In Q1 2017, the Economy Grew at Its Slowest Pace in Three Years
What does this mean, exactly?
So I took a look at this headline and thought “yeah, feels about right.”
The U.S. economy expanded at its slowest pace in three years in the first quarter of this year, according to government data issued Friday morning, as spending by consumers grew at a slower pace and government outlays fell.
During Q1 2017, I lost one freelancing client but picked up two new ones—and yet my income is expanding at its slowest pace in three years, which is to say that it is barely expanding at all. I knew that not every quarter could be like Q4 2016, when I got that big project that brought in a few $10,000 months, but right now I’m earning around the same as I was in 2015, so… yeah. I feel this.
Except the Washington Post seems to imply that the economic slowdown is about consumer spending.
Friday’s data showed consumer spending expanding in the quarter, though it grew at just 0.3 percent, the slowest pace since 2009.
And climate change.
One [factor] was unseasonably warm weather in many parts of the country in January and February. While warmer temperatures gave a boost to the construction industry, it cut down significantly on the amount of energy people used to heat their homes and cars, weighing on consumer spending.
But what about, like, all of the jobs we lost this quarter?
Fun fact: Retail trade lost more jobs in the past 2 months than coal mining lost in the past 20 years https://t.co/wOQxBQmaai
I know that retail stores are closing because we aren’t spending enough money at those stores, but—to quote the Bloomberg article Paul Krugman references in his tweet—we’re also losing more jobs in retail than we have since 2009:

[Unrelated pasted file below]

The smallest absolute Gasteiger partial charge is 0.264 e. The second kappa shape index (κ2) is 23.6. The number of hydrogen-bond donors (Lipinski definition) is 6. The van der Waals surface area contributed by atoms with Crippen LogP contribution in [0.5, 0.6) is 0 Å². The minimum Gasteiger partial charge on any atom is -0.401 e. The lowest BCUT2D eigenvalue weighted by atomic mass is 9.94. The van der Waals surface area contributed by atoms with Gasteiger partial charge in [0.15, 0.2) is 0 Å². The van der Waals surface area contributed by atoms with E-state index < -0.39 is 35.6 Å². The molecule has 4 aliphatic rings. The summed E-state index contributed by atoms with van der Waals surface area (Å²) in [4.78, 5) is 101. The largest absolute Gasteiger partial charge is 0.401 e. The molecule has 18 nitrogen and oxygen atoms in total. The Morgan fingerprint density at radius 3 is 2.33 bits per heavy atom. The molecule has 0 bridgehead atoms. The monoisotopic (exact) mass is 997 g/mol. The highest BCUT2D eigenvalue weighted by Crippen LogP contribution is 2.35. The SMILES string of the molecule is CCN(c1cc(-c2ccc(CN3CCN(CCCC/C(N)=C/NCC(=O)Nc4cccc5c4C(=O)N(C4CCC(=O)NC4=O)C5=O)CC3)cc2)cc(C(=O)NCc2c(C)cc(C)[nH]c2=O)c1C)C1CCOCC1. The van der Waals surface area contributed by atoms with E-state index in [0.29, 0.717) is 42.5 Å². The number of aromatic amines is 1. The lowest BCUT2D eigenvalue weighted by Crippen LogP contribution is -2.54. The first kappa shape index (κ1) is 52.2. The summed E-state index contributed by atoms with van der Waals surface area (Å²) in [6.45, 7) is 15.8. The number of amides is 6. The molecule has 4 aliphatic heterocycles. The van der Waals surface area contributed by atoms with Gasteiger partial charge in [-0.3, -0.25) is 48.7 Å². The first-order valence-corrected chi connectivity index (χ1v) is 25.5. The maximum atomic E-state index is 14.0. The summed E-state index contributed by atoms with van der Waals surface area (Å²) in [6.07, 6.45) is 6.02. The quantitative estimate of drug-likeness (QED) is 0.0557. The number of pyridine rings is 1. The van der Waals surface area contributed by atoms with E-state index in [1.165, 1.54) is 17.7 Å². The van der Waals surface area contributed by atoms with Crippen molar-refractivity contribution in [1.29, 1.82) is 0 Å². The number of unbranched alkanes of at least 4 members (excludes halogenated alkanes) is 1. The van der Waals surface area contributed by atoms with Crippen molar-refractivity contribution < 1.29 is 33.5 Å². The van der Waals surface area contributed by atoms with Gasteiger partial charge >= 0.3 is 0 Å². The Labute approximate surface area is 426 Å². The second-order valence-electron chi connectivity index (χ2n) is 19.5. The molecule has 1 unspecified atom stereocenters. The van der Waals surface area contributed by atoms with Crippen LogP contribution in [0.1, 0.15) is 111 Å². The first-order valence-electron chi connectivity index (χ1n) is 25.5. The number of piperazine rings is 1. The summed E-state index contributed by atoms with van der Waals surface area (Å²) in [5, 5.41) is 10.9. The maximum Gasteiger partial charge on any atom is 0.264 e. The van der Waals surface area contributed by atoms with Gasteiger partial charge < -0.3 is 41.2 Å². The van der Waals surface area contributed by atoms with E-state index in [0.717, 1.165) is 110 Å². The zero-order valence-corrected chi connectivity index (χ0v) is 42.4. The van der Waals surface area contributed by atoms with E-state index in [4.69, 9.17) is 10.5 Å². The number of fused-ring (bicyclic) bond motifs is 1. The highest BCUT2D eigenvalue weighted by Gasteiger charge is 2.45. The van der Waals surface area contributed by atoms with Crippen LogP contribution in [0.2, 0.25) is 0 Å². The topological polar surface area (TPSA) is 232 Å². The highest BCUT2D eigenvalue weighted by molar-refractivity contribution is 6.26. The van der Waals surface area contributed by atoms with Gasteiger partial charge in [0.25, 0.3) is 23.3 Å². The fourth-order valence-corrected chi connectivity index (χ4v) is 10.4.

According to Labor Department figures released on Friday, retailers cut around 30,000 positions in March. That was about the same total as in February and marked the worst two-month showing since 2009.
Funny that “worst since 2009” shows up in both the job loss metric and the consumer spending metric.
The Washington Post claims jobs are doing okay, although they hint that climate change may still be a problem:
In the first two months of the year, the number of jobs added to the U.S. economy surpassed expectations. But the number of new jobs created slumped in March, partly due to a snowstorm that prevented some Americans from working.
But if you go back to Bloomberg and read their take on the economic slowdown, they cite maybe the most important data point of all:
While some of the slowdown may be temporary, inflation is eating into consumers’ wallets. Real disposable personal income rose at a 1 percent pace in the period, the weakest since the fourth quarter of 2013. Even though hiring has been humming along and the jobless rate of 4.5 percent is the lowest in almost a decade, a sustained pickup in wage growth would help boost consumers’ ability to spend.
In other words: it doesn’t matter how many jobs you have if your wages aren’t growing. It doesn’t matter how much you’re earning if you don’t have real disposable personal income.
We need wage growth, and we also need to do something about the climate change thing, and I know we’re trying. So many of us are trying so hard.
But it looks like progress might be slow-going, at least for a while.
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